“There is clearly quite a bit of misunderstanding about sexual consent and assault” in real life, Bocci said, “and such films only continue to muddy the waters.” The danger is that men and women “can be victims of sexual assault, rape, molestation and not even recognize it as such.”

“We have to be extra cautious of the media we consume because, like it or not, these things get into our subconscious,” she said.

Still, the film has racked up fans, as evidenced by Morrone’s Instagram account, which has skyrocketed from fewer than 200,000 followers in January to more than 7 million at the end of June. On a night out while visiting Berlin, he was mobbed by German teenagers clamoring for selfies. It’s an unexpected turn for the son of a construction worker and housekeeper who paints, dances (he was a runner-up on the 2016 season of Italy’s “Dancing With the Stars”), plays guitar, sings and writes his own extremely personal music, like a song about his 2018 divorce from the Lebanese fashion designer Rouba Saadeh.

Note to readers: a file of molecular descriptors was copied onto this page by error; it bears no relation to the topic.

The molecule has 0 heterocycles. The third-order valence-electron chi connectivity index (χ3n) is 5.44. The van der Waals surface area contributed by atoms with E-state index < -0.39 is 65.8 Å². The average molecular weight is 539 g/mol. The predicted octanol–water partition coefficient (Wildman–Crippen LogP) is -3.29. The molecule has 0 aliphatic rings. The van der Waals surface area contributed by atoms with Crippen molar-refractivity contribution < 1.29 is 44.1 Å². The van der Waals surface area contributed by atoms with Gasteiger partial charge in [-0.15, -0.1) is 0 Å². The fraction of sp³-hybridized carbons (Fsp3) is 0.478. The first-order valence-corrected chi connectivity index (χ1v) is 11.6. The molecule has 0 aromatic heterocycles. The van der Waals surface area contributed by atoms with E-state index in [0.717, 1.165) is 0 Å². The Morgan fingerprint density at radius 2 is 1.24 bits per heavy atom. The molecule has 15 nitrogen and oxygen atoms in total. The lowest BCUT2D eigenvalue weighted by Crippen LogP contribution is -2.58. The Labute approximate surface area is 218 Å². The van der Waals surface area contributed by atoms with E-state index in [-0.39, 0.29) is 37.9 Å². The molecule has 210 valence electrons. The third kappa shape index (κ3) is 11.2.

After four of his tracks were featured in “365 Days,” Universal Music Group signed him to a global record deal, and he’s working on a second album while fielding scripts from Hollywood and Europe. But first, with “365 Days” ending on a cliffhanger and two books still to go in the series, he’ll soon reprise his career-making role in a sequel that will film when pandemic restrictions are lifted.

He teased, “The story is going to be very, very interesting.”